In large part, when autopsies appear on screen they're fairly clean in how they look. A dead body lies on the table as someone in a lab coat tells a grizzled cop something like "she's got blood under her fingernails, indicating a struggle" before moving on to ask the cop about his love life and whether he's getting enough sleep.
Autopsies, as you'd expect, are a lot messier than that and involve a lot more slicing of flesh and scooping out organs than portrayed. Here are a few things you might not know about autopsies as they occur now and have occurred throughout history.
For centuries, religious views prevented doctors from opening up cadavers, even to figure out the function of organs. Until the 14th century, messing around with corpses for medicine was outlawed entirely in the UK (where it carried on regardless) and dissection was only allowed on hanged criminals until the mid-1700s. This was a problem if you were a doctor who needed to learn how bodies work, and an even bigger issue if you chose to specialize in necks.
Inevitably, a dark industry of organized grave robbers sprung up. By the late 18th century, there was a huge black market in corpses. Gangs of grave robbers supplied anatomists with corpse after corpse, only slowing down when they wanted to control the supply in order to keep the prices up.
It got out of hand pretty quickly. Shakespeare's grave even spared a line to ward off potential grave robbers, reading "cursed be he that moves my bones" instead of, for instance, mentioning his wife, and he didn't even die during the grave-robbing heyday.
Two body-snatchers in Edinburgh, William Burke and William Hare, killed 16 people in order to sell their bodies to anatomists.
When autopsies took place, they were not as scientific as they are today. For instance, reports of an autopsy that took place in 1314 on conjoined twins noted the organs were thoroughly documented, but the reason the autopsy had been commissioned was to discover whether they had two souls or just the one.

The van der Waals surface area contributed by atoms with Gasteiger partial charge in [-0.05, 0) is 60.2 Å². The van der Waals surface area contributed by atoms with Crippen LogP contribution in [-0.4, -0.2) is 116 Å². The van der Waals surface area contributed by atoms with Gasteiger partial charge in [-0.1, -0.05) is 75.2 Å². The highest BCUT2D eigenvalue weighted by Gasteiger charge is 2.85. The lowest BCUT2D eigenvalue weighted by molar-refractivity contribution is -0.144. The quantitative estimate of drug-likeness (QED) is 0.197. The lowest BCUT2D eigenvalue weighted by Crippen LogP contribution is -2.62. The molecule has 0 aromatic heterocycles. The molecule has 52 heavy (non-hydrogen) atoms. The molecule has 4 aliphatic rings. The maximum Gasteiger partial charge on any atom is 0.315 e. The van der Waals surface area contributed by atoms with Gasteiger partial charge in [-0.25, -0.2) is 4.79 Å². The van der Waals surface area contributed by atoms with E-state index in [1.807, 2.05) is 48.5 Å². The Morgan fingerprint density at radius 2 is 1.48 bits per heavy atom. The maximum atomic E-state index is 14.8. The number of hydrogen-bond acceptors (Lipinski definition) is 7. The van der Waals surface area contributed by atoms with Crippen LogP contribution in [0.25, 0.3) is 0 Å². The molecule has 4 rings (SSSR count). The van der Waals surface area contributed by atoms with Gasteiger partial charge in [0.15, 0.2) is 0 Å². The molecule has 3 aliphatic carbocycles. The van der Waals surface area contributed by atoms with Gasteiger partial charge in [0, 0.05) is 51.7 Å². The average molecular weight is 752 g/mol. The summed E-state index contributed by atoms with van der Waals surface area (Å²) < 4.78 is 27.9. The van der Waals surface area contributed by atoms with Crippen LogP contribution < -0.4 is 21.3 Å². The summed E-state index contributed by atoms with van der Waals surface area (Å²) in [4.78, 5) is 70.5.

In the 17th century, Antonio Maria Valsalva used to taste fluids from corpses to document them. "Gangrenous pus does not taste good," he wrote, "leaving the tongue tingling unpleasantly for the better part of the day".
Once we started doing autopsies, we learned a lot
Autopsies aren't just used for criminal investigations; they are also useful in determining where medical interventions went wrong.
In 1912 for instance, Richard Cabot analyzed autopsies and found "a goodly number of 'classic' time-honored mistakes in diagnosis" of diseases. To a doctor who criticized him for being too pessimistic, he wrote:
"When he has had three thousand clinical diagnoses criticized at autopsy by an independent and unprejudiced pathologist who makes full bacteriologic and histologic examinations of every case, he will find, I believe, that the facts are not less unpleasant than I have stated them to be.
He will know that his most scrupulous and careful examination of the precordia often fails to reveal acute pericarditis when it is present; that his examination of the urine will not always distinguish either acute or chronic nephritis from other conditions resembling them, and that mitral stenosis and aortic stenosis are sometimes overlooked by the best diagnosticians."